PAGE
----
Creston education, naturally
The herbal practitioner program through the Creston campus of College of the Rockies has been nothing short of a growing success
College of the Rockies has done an excellent job offering adult education at various locations throughout the Kootenays. The Creston campus is one that offers a number of signature courses with a very popular option being the herbal practitioner program. This program first ran in 2001 and, since that time, has grown tremendously. Instructor Rachel Beck, who developed the program, said that she is amazed with how it has expanded.
“It started out simply in a classroom format, mostly offered to local people. It then grew to the point where we were having people coming from quite the distances,” said Beck. “One woman drove down from Vernon for the in-class portion, one came from Lethbridge. These were people that really wanted to take the program.”
When the college realized it was filling a need, the program was expanded to include an online format, which often accepts students from around the world. There is also now a version offered specifically for those who are already in health care and wish to expand their knowledge. This year, Celebrating Herbs is the newest addition to the Creston campus’s program guide. This is a general interest course that, at a month long, is geared for those who want a basic, rounded understanding of how to use herbs in different formats.
“There were so many people who said to me, ‘Oh, I’d like to do it but it’s just such a big commitment,’ so we wanted to fill that gap as well,” said Beck.
What is it that puts Creston’s herbal practitioner program in such high demand? Class sizes are capped at 12 people so Beck can give very individualized attention and offer a strong hands-on component to the program. Even for online students, live chats three times a week are an integrated part of learning. Students are also invited to a three-day summer seminar free of charge. It is a well-rounded form of learning and a certificate can be earned after 10 months. This is reasonably in-depth training with the primary alternative being a four-year clinical herbalist course.
The course opens doors for its graduates who are going on to work in a number of different industries. Beck said that, culturally, there is a huge swing towards natural alternatives in medicine. Health food stores and pharmacies represent a growing demand for trained staff that can talk to customers about a variety of options. Many students go on to create and market their own herbal products, or even growing herbs for a commercial market. Others choose to take the course to complement their current career. Midwives and massage therapists are examples of professionals who have taken the program to work in conjunction with their previous education.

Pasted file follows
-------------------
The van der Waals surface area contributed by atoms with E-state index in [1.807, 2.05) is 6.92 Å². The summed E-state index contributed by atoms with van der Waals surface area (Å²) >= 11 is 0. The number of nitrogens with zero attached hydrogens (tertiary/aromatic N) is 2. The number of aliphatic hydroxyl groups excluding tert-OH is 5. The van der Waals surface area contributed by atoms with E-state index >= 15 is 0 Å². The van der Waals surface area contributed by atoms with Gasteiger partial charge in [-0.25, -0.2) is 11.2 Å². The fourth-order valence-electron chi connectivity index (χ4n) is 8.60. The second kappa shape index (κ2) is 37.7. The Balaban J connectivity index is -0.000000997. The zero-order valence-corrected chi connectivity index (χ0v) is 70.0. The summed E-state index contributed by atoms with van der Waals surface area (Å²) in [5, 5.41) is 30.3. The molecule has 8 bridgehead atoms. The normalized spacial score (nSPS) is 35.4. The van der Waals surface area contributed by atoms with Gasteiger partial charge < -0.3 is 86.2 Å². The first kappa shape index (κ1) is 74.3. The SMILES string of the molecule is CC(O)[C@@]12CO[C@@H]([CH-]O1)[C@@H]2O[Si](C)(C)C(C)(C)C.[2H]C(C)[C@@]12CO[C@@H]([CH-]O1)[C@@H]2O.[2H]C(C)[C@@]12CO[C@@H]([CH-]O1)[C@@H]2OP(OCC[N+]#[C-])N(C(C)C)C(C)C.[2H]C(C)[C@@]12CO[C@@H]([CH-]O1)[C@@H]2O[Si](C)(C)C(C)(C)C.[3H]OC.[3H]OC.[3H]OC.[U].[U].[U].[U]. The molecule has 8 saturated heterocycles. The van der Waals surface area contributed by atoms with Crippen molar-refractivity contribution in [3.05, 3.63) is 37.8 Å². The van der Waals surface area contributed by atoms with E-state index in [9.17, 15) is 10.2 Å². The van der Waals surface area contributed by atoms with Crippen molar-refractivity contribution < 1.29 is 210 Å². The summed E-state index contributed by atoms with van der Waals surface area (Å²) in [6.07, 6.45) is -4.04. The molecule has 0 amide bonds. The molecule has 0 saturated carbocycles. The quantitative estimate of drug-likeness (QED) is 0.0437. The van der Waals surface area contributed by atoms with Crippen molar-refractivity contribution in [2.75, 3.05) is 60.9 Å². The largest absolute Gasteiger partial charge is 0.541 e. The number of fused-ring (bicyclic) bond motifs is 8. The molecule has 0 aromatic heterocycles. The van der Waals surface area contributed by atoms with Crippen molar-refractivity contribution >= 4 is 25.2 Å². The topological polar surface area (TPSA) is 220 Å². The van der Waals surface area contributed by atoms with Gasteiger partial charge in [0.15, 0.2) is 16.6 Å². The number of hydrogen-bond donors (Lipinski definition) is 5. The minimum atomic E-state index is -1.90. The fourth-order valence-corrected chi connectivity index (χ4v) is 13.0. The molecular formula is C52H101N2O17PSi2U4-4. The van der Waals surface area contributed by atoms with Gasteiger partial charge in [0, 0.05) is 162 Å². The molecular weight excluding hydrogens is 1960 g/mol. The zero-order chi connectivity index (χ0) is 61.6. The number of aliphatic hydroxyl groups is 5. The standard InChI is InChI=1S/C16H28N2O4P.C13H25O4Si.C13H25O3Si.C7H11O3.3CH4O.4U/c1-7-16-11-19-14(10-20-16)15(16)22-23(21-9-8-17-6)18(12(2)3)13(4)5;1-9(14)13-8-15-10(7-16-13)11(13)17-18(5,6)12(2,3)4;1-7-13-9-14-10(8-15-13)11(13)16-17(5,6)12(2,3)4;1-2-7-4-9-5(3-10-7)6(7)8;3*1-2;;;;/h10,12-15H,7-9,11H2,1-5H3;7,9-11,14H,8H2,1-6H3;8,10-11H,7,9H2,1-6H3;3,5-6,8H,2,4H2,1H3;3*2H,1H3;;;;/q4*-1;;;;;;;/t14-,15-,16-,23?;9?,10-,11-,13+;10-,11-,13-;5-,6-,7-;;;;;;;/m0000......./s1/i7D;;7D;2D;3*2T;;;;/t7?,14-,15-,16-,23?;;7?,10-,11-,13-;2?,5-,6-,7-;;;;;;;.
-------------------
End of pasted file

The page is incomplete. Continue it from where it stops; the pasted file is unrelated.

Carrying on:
In order to ensure that students are prepared for any field they choose to enter, the herbal practitioner program covers a wide range of topics. The history of herbalism, anatomy and physiology, nutrition, botany and hands-on experience with plants are all areas that students will learn about. Eighty per cent of the course focuses on indigenous herbalism with the remainder looking at different herbs from around the world. There is also a section that focuses on business and ethics.
“We want to help students take what they’ve learned and translate it into business,” said Beck. “It’s really important to me that it doesn’t become a course they take and then can’t use to get a job. I also really want to make sure they have the ability to use the information ethically.”
Creston has been a very supportive community.
“Our herb group has sprouted out of this and we have 40 members,” said Beck, “people in the community who just want to learn about herbs. That’s bigger than the herb club in Winnipeg, and they have a really good one there. I think it’s quite wonderful that Creston is a little more open than some communities. I love it!”
The College of the Rockies is also very open to this aspect of learning. It has been way ahead of other institutions in its naturalist programming, said Beck. Because of this, the course has been able to evolve to fit a variety of needs. Additionally, the Creston campus boasts a greenhouse that is utilized in the classroom. This May, the college grounds will also feature an educational herb garden that will be open to the public.
The program will remain flexible and Beck said it will definitely continue to change in upcoming years. There will certainly be an ongoing priority to meet the interests of students in the best way possible. There is no doubt that the herbal practitioner program has been a success so far.